AUSTIN, Texas — The running market grew in 2013, but the battle for consumer dollars was fiercer than ever.
And 2014 will be more of the same, storeowners at The Running Event trade show here told Footwear News. “Every year takes more and more work and effort,” said Ross Martinson, co-owner of the Philadelphia Runner stores.
Sales of running shoes continue to rise, according to the National Sporting Goods Association. It reported revenues increased 23 percent to $3.04 billion in 2012 and are predicted to hit $3.51 billion this year.
But it hasn’t been easy for small storeowners to keep up, thanks to higher prices and increased competition from bigger players.
The Running Specialty Group, operated by Finish Line Inc. and Gart Capital Partners, made a number of high-profile acquisitions in 2013, adding shops such as the three-store Boulder Running Co. and Bob Roncker’s Running Spot.
Also altering the playing field is the fact that more brands are getting into the retail game.
Mark Rouse, owner of Runner’s High ’n Tri in Arlington Heights, Ill., said the vendor community’s direct-to-consumer efforts are complicating an already-crowded marketplace.
“It [used to be] a three-pronged competitor deal — with the big boxes, the online businesses and other specialty stores,” Rouse said. “Now though, the big elephant in the room is the vendors themselves, and they’re doing a great job. They have every color and every size. It makes the challenge bigger and more dynamic.”
Rouse pointed out that Asics and Saucony both have opened or will open brick-and-mortar shops in his area, and Brooks introduced product in nearby REI and Dick’s locations. The brands’ e-commerce sites are in the mix as well.
“This year will be the first since we’ve been open that we haven’t shown pretty significant growth,” Rouse said. “All of a sudden, a lot of people we were in bed with are now our competitors.”
Ed Griffin, owner of the two Fleet Feet Sports franchises in Syracuse, N.Y., said running stores also are competing with other channels, even if those channels don’t have access to the same product lines.
“It’s an image issue with consumers — if [a brand] is selling premium product to us and secondary product to Kohl’s, T.J. Maxx [or other off-pricers], the customers see the logos on the shoes and those might be $70. They don’t always know the difference,” Griffin explained.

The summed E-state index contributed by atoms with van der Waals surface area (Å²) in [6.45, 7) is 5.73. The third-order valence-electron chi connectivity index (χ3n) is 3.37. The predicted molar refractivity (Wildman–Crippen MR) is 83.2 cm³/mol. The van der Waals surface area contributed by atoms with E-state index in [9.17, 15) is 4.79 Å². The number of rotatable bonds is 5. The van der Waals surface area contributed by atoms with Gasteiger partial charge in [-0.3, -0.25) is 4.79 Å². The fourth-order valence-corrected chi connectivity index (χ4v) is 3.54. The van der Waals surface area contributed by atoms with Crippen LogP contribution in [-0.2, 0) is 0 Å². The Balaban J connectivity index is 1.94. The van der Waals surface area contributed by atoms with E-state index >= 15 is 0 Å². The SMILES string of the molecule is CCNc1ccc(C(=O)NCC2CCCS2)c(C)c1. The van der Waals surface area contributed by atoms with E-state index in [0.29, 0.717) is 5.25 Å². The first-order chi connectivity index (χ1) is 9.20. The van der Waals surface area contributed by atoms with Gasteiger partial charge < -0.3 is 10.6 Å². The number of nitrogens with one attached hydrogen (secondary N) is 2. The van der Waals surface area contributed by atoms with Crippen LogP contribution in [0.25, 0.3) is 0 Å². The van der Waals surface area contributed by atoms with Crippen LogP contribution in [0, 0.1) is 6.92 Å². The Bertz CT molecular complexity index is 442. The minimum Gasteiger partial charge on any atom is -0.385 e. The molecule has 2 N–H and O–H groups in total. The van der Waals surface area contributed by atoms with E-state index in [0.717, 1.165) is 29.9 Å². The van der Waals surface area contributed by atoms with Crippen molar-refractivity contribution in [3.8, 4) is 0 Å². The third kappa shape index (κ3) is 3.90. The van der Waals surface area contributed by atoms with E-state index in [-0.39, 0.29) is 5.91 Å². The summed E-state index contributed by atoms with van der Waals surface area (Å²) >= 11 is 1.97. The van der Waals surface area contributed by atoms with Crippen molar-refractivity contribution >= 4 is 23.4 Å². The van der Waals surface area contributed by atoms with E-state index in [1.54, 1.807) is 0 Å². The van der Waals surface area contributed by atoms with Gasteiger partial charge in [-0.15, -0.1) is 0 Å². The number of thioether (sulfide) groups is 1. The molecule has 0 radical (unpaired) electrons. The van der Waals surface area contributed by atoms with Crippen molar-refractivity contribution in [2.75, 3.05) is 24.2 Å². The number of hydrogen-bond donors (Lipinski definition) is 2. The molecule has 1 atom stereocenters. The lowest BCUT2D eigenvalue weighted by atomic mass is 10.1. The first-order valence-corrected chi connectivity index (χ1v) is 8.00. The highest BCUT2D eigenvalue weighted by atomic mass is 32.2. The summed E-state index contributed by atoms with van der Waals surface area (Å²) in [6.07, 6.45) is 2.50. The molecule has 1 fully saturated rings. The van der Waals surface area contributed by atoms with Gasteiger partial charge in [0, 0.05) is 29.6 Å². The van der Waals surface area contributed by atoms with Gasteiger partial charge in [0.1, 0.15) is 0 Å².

And price sensitivity is going to be a bigger issue going forward, he added.
“Over the past three years, prices on shoes have risen 20 percent to 25 percent on the retail level. What concerns me is that $120 is the new $100,” Griffin said, noting that sticker shock is the most common critique of his store in post-purchase surveys, and the number of people mentioning it has increased over the past year.
With that in mind, independent retailers are focusing more on the specialty experience to help drive traffic and sales. Philadelphia Runner’s Martinson said his stores have responded to the crowded field by doubling down on outreach, though he acknowledged the year had not been as strong as he had hoped. “We’ve done more events and worked more on advertising this year,” he said.
Baltimore-based Charm City Run’s strategy has been to build its community-based outreach efforts to set itself apart from the competition.
“It’s a different industry than it was two or three years ago. [People ask]: ‘What races do you have, what charities are you donating to, what kinds of things are you involved in?” said GM Tom Mansfield. “It’s a much more sophisticated, educated experience. People want to see how deep your roots are. The [same] product is everywhere, so you need to give people a reason to come back.”
At Lakewood, Colo.-based Runners Roost, co-owner Sonya Estes said a new consumer base has opened up opportunities.
“Running specialty is changing — not only who’s out purchasing in stores but who our customer is,” she said. Event-style races such as Color Runs, Tough Mudders and the Rock ’n’ Roll marathon series are drawing newer athletes to the stores.
“We’re seeing this young, fast, hip, social running crowd. They don’t care about their times. They’re doing it for the experience with a bunch of friends,” she said.
And Mansfield of Charm City said the firm’s five area stores are looking at attracting those shoppers with dedicated programs.
“We’re hitting hard on the training group side to draw in a [fresh] customer: ultra runners is one of our fastest-growing channels,” he said.
And the next generation offers opportunity, too, as the retailer skews younger with new training programs and events aimed at kids. “We’re hitting the family front, and making it a one-stop shop,” Mansfield said.